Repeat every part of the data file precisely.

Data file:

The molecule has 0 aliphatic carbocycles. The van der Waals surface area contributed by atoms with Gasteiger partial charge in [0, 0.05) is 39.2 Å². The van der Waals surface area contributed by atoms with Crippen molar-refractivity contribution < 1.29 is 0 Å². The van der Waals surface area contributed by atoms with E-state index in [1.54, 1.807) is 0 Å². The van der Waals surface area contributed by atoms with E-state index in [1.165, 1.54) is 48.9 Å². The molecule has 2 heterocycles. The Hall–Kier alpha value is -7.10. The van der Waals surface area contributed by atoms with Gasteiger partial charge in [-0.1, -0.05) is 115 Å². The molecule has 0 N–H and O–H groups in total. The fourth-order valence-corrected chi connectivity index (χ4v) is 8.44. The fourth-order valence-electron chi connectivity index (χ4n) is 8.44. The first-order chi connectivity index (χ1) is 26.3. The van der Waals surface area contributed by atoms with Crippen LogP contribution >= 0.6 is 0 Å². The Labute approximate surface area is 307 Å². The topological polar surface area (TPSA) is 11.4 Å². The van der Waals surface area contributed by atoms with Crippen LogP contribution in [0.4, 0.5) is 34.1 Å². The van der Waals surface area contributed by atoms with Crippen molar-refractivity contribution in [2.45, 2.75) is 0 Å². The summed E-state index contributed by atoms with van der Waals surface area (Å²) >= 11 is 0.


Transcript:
The molecule has 0 aliphatic carbocycles. The van der Waals surface area contributed by atoms with Gasteiger partial charge in [0, 0.05) is 39.2 Å². The van der Waals surface area contributed by atoms with Crippen molar-refractivity contribution < 1.29 is 0 Å². The van der Waals surface area contributed by atoms with E-state index in [1.54, 1.807) is 0 Å². The van der Waals surface area contributed by atoms with E-state index in [1.165, 1.54) is 48.9 Å². The molecule has 2 heterocycles. The Hall–Kier alpha value is -7.10. The van der Waals surface area contributed by atoms with Gasteiger partial charge in [-0.1, -0.05) is 115 Å². The molecule has 0 N–H and O–H groups in total. The fourth-order valence-corrected chi connectivity index (χ4v) is 8.44. The fourth-order valence-electron chi connectivity index (χ4n) is 8.44. The first-order chi connectivity index (χ1) is 26.3. The van der Waals surface area contributed by atoms with Crippen LogP contribution >= 0.6 is 0 Å². The Labute approximate surface area is 307 Å². The topological polar surface area (TPSA) is 11.4 Å². The van der Waals surface area contributed by atoms with Crippen LogP contribution in [0.4, 0.5) is 34.1 Å². The van der Waals surface area contributed by atoms with Crippen molar-refractivity contribution in [2.45, 2.75) is 0 Å². The summed E-state index contributed by atoms with van der Waals surface area (Å²) >= 11 is 0.